At the December 2010 meeting of federal and provincial finance ministers, there was unanimous agreement to develop a framework for PRPPs to help fill in the gaps of the country’s existing retirement system. The federal framework, Bill C-25, the Pooled Registered Pension Plans Act, received Royal Assent in late June.
“The concept of PRPPs was introduced because the federal and provincial governments saw the need to make low-cost pension plans available to Canadians who don’t currently have access to this type of retirement savings in their workplace, particularly employees of small businesses and those who are self-employed,” said Terry Campbell, president of the CBA. “In the past, these groups have found that the current options are too costly, administratively complex and contain some risks that smaller employers are simply not prepared to take. We think that PRPPs will break down those barriers.”
Now that the federal framework is in place, provincial and territorial governments must adopt legislation to make PRPPs available in their provinces and territories, and to ensure that the PRPP is a success. Quebec has already introduced a legislative framework for its Voluntary Retirement Savings Plan but no other province or territory has taken that step.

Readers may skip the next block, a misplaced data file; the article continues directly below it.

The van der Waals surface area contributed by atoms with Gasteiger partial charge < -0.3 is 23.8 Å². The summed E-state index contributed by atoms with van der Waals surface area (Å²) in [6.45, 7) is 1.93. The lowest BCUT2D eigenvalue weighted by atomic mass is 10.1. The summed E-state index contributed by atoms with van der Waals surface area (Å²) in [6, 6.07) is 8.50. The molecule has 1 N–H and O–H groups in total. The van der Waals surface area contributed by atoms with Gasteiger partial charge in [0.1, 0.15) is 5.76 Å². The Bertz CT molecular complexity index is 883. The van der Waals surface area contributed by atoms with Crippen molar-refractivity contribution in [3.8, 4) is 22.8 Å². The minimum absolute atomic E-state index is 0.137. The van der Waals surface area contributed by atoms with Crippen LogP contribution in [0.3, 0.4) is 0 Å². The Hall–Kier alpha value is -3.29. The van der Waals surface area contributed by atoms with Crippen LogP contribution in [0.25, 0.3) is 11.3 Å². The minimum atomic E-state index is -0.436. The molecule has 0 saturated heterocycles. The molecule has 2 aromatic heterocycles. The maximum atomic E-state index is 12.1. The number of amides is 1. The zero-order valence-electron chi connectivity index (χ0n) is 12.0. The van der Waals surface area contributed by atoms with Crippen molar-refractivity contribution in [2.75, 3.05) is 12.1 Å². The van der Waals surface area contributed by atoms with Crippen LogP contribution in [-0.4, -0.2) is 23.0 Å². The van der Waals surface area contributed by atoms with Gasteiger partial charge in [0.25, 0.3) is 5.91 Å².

“We have had discussions with a number of provinces about the importance of putting the necessary provincial frameworks in place so that this type of low-cost workplace pension plan can be made widely-available, and we have had some positive feedback,” said Campbell. “We are urging all provincial and territorial governments to quickly enact legislation. While there may be interest in further discussions about other issues related to Canadians’ retirement savings, it is important that the PRPP not get mired down in those deliberations and that Canadians can begin to benefit from the PRPP.”